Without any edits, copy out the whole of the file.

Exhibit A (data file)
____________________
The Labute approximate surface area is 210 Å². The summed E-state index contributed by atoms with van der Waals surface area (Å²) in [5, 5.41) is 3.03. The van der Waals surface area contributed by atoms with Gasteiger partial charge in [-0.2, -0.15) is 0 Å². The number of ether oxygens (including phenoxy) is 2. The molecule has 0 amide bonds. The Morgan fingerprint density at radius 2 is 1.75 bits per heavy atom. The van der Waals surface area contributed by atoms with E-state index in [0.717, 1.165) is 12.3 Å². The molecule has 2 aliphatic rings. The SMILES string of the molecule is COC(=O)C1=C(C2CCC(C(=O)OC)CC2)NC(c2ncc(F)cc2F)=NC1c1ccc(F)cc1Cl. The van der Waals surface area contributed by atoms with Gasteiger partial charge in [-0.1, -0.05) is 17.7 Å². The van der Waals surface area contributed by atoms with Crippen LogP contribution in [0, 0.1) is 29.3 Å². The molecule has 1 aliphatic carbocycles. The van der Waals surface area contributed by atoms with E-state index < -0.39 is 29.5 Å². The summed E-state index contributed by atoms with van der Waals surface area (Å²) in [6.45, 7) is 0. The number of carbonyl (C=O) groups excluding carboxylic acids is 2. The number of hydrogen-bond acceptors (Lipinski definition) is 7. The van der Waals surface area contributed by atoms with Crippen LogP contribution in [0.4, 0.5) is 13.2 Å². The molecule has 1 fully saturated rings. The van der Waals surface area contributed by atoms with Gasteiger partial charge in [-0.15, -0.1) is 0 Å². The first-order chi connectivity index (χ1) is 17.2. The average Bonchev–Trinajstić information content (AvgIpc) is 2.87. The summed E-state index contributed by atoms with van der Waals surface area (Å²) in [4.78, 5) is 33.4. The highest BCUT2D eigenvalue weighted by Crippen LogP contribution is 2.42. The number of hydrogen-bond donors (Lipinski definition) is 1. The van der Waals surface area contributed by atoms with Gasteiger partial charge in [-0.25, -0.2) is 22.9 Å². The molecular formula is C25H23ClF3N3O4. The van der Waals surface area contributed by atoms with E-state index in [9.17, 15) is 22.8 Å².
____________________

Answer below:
The Labute approximate surface area is 210 Å². The summed E-state index contributed by atoms with van der Waals surface area (Å²) in [5, 5.41) is 3.03. The van der Waals surface area contributed by atoms with Gasteiger partial charge in [-0.2, -0.15) is 0 Å². The number of ether oxygens (including phenoxy) is 2. The molecule has 0 amide bonds. The Morgan fingerprint density at radius 2 is 1.75 bits per heavy atom. The van der Waals surface area contributed by atoms with E-state index in [0.717, 1.165) is 12.3 Å². The molecule has 2 aliphatic rings. The SMILES string of the molecule is COC(=O)C1=C(C2CCC(C(=O)OC)CC2)NC(c2ncc(F)cc2F)=NC1c1ccc(F)cc1Cl. The van der Waals surface area contributed by atoms with Gasteiger partial charge in [-0.1, -0.05) is 17.7 Å². The van der Waals surface area contributed by atoms with Crippen LogP contribution in [0, 0.1) is 29.3 Å². The molecule has 1 aliphatic carbocycles. The van der Waals surface area contributed by atoms with E-state index < -0.39 is 29.5 Å². The summed E-state index contributed by atoms with van der Waals surface area (Å²) in [6.45, 7) is 0. The number of carbonyl (C=O) groups excluding carboxylic acids is 2. The number of hydrogen-bond acceptors (Lipinski definition) is 7. The van der Waals surface area contributed by atoms with Crippen LogP contribution in [0.4, 0.5) is 13.2 Å². The molecule has 1 fully saturated rings. The van der Waals surface area contributed by atoms with Gasteiger partial charge in [-0.15, -0.1) is 0 Å². The first-order chi connectivity index (χ1) is 17.2. The average Bonchev–Trinajstić information content (AvgIpc) is 2.87. The summed E-state index contributed by atoms with van der Waals surface area (Å²) in [4.78, 5) is 33.4. The highest BCUT2D eigenvalue weighted by Crippen LogP contribution is 2.42. The number of hydrogen-bond donors (Lipinski definition) is 1. The van der Waals surface area contributed by atoms with Gasteiger partial charge in [-0.25, -0.2) is 22.9 Å². The molecular formula is C25H23ClF3N3O4. The van der Waals surface area contributed by atoms with E-state index in [9.17, 15) is 22.8 Å².